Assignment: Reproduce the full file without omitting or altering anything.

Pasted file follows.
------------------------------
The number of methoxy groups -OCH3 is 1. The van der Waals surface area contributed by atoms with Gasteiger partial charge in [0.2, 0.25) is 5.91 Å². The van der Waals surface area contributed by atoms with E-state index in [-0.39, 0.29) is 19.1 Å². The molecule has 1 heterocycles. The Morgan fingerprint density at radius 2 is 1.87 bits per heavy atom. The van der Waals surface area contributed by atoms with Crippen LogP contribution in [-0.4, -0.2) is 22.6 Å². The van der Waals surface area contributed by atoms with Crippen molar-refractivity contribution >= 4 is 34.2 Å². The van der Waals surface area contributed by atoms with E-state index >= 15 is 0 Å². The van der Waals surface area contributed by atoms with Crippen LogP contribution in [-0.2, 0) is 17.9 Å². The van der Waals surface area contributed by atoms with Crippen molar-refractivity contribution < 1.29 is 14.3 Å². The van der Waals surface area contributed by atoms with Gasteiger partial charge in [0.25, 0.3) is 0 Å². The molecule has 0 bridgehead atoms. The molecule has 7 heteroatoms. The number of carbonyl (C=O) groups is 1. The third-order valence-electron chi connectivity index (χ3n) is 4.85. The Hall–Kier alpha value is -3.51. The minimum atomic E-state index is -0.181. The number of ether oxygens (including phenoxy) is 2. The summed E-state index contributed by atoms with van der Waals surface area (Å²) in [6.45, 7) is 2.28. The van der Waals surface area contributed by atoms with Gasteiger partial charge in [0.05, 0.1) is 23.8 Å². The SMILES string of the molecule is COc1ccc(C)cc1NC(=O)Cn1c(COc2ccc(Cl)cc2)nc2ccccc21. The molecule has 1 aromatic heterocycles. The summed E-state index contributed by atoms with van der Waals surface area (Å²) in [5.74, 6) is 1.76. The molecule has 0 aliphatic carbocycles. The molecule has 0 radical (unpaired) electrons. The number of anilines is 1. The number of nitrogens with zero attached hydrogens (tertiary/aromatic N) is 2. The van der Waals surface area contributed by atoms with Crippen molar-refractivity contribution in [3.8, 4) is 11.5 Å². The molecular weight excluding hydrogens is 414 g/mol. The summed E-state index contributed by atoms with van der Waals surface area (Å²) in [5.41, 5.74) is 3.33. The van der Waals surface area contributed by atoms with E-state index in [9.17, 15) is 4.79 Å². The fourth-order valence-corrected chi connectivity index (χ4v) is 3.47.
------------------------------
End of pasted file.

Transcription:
The number of methoxy groups -OCH3 is 1. The van der Waals surface area contributed by atoms with Gasteiger partial charge in [0.2, 0.25) is 5.91 Å². The van der Waals surface area contributed by atoms with E-state index in [-0.39, 0.29) is 19.1 Å². The molecule has 1 heterocycles. The Morgan fingerprint density at radius 2 is 1.87 bits per heavy atom. The van der Waals surface area contributed by atoms with Crippen LogP contribution in [-0.4, -0.2) is 22.6 Å². The van der Waals surface area contributed by atoms with Crippen molar-refractivity contribution >= 4 is 34.2 Å². The van der Waals surface area contributed by atoms with E-state index >= 15 is 0 Å². The van der Waals surface area contributed by atoms with Crippen LogP contribution in [-0.2, 0) is 17.9 Å². The van der Waals surface area contributed by atoms with Crippen molar-refractivity contribution < 1.29 is 14.3 Å². The van der Waals surface area contributed by atoms with Gasteiger partial charge in [0.25, 0.3) is 0 Å². The molecule has 0 bridgehead atoms. The molecule has 7 heteroatoms. The number of carbonyl (C=O) groups is 1. The third-order valence-electron chi connectivity index (χ3n) is 4.85. The Hall–Kier alpha value is -3.51. The minimum atomic E-state index is -0.181. The number of ether oxygens (including phenoxy) is 2. The summed E-state index contributed by atoms with van der Waals surface area (Å²) in [6.45, 7) is 2.28. The van der Waals surface area contributed by atoms with Gasteiger partial charge in [0.05, 0.1) is 23.8 Å². The SMILES string of the molecule is COc1ccc(C)cc1NC(=O)Cn1c(COc2ccc(Cl)cc2)nc2ccccc21. The molecule has 1 aromatic heterocycles. The summed E-state index contributed by atoms with van der Waals surface area (Å²) in [5.74, 6) is 1.76. The molecule has 0 aliphatic carbocycles. The molecule has 0 radical (unpaired) electrons. The number of anilines is 1. The number of nitrogens with zero attached hydrogens (tertiary/aromatic N) is 2. The van der Waals surface area contributed by atoms with Crippen molar-refractivity contribution in [3.8, 4) is 11.5 Å². The molecular weight excluding hydrogens is 414 g/mol. The summed E-state index contributed by atoms with van der Waals surface area (Å²) in [5.41, 5.74) is 3.33. The van der Waals surface area contributed by atoms with E-state index in [9.17, 15) is 4.79 Å². The fourth-order valence-corrected chi connectivity index (χ4v) is 3.47.